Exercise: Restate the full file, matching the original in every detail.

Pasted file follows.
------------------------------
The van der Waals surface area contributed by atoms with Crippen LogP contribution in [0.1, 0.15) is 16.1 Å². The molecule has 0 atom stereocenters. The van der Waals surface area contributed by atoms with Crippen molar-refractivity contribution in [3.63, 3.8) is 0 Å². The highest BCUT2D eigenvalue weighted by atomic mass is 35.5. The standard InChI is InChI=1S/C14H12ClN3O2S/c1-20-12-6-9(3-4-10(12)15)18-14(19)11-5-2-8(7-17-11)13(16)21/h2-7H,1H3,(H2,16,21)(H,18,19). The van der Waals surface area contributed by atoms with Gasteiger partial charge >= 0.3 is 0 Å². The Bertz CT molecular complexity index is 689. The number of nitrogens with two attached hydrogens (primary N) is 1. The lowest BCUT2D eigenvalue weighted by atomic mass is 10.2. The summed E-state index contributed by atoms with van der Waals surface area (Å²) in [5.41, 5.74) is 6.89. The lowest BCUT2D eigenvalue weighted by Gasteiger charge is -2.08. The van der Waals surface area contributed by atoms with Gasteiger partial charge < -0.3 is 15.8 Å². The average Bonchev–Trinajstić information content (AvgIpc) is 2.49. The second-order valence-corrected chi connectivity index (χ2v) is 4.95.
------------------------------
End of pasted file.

The van der Waals surface area contributed by atoms with Crippen LogP contribution in [0.1, 0.15) is 16.1 Å². The molecule has 0 atom stereocenters. The van der Waals surface area contributed by atoms with Crippen molar-refractivity contribution in [3.63, 3.8) is 0 Å². The highest BCUT2D eigenvalue weighted by atomic mass is 35.5. The standard InChI is InChI=1S/C14H12ClN3O2S/c1-20-12-6-9(3-4-10(12)15)18-14(19)11-5-2-8(7-17-11)13(16)21/h2-7H,1H3,(H2,16,21)(H,18,19). The van der Waals surface area contributed by atoms with Gasteiger partial charge >= 0.3 is 0 Å². The Bertz CT molecular complexity index is 689. The number of nitrogens with two attached hydrogens (primary N) is 1. The lowest BCUT2D eigenvalue weighted by atomic mass is 10.2. The summed E-state index contributed by atoms with van der Waals surface area (Å²) in [5.41, 5.74) is 6.89. The lowest BCUT2D eigenvalue weighted by Gasteiger charge is -2.08. The van der Waals surface area contributed by atoms with Gasteiger partial charge < -0.3 is 15.8 Å². The average Bonchev–Trinajstić information content (AvgIpc) is 2.49. The second-order valence-corrected chi connectivity index (χ2v) is 4.95.